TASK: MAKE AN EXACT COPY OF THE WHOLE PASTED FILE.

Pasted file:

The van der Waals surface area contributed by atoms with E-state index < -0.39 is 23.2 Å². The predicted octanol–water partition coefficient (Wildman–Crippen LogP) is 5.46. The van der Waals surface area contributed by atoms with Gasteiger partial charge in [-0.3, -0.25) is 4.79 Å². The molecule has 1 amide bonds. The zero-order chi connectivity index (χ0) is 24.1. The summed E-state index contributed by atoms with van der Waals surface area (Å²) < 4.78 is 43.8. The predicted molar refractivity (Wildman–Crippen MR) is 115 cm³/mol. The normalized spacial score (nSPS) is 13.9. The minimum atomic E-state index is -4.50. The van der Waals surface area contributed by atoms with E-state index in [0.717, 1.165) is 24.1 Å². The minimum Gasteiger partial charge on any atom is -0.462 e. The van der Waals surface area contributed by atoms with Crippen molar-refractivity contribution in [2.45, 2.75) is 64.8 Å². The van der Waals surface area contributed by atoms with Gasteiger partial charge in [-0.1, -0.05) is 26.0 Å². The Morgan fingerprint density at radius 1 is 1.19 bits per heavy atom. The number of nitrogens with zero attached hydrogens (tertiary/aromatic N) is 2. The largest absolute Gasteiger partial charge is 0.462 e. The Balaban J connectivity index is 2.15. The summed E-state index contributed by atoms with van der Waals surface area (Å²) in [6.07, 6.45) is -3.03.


The van der Waals surface area contributed by atoms with E-state index < -0.39 is 23.2 Å². The predicted octanol–water partition coefficient (Wildman–Crippen LogP) is 5.46. The van der Waals surface area contributed by atoms with Gasteiger partial charge in [-0.3, -0.25) is 4.79 Å². The molecule has 1 amide bonds. The zero-order chi connectivity index (χ0) is 24.1. The summed E-state index contributed by atoms with van der Waals surface area (Å²) < 4.78 is 43.8. The predicted molar refractivity (Wildman–Crippen MR) is 115 cm³/mol. The normalized spacial score (nSPS) is 13.9. The minimum atomic E-state index is -4.50. The van der Waals surface area contributed by atoms with E-state index in [0.717, 1.165) is 24.1 Å². The minimum Gasteiger partial charge on any atom is -0.462 e. The van der Waals surface area contributed by atoms with Crippen molar-refractivity contribution in [2.45, 2.75) is 64.8 Å². The van der Waals surface area contributed by atoms with Gasteiger partial charge in [-0.1, -0.05) is 26.0 Å². The Morgan fingerprint density at radius 1 is 1.19 bits per heavy atom. The number of nitrogens with zero attached hydrogens (tertiary/aromatic N) is 2. The largest absolute Gasteiger partial charge is 0.462 e. The Balaban J connectivity index is 2.15. The summed E-state index contributed by atoms with van der Waals surface area (Å²) in [6.07, 6.45) is -3.03.